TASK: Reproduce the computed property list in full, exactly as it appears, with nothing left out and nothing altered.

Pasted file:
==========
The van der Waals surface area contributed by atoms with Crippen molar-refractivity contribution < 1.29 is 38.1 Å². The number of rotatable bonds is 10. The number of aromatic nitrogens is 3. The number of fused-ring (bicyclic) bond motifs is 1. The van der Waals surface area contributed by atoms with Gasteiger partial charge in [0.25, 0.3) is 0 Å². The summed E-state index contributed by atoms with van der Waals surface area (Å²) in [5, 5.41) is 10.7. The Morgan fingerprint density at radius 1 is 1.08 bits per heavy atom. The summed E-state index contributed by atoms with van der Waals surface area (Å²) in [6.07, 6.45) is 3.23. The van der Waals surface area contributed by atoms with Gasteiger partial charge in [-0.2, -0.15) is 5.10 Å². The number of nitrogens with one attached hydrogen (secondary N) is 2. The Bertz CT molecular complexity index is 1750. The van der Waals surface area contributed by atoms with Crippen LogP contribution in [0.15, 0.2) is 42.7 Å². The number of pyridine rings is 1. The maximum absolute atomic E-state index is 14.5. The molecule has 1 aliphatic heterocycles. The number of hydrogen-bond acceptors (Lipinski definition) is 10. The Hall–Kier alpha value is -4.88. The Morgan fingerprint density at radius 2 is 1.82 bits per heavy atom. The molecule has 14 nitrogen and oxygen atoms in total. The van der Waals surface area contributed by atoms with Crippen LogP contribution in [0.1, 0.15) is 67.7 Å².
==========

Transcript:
The van der Waals surface area contributed by atoms with Crippen molar-refractivity contribution < 1.29 is 38.1 Å². The number of rotatable bonds is 10. The number of aromatic nitrogens is 3. The number of fused-ring (bicyclic) bond motifs is 1. The van der Waals surface area contributed by atoms with Gasteiger partial charge in [0.25, 0.3) is 0 Å². The summed E-state index contributed by atoms with van der Waals surface area (Å²) in [5, 5.41) is 10.7. The Morgan fingerprint density at radius 1 is 1.08 bits per heavy atom. The summed E-state index contributed by atoms with van der Waals surface area (Å²) in [6.07, 6.45) is 3.23. The van der Waals surface area contributed by atoms with Gasteiger partial charge in [-0.2, -0.15) is 5.10 Å². The number of nitrogens with one attached hydrogen (secondary N) is 2. The Bertz CT molecular complexity index is 1750. The van der Waals surface area contributed by atoms with Crippen LogP contribution in [0.15, 0.2) is 42.7 Å². The number of pyridine rings is 1. The maximum absolute atomic E-state index is 14.5. The molecule has 1 aliphatic heterocycles. The number of hydrogen-bond acceptors (Lipinski definition) is 10. The Hall–Kier alpha value is -4.88. The Morgan fingerprint density at radius 2 is 1.82 bits per heavy atom. The molecule has 14 nitrogen and oxygen atoms in total. The van der Waals surface area contributed by atoms with Crippen LogP contribution in [0.1, 0.15) is 67.7 Å².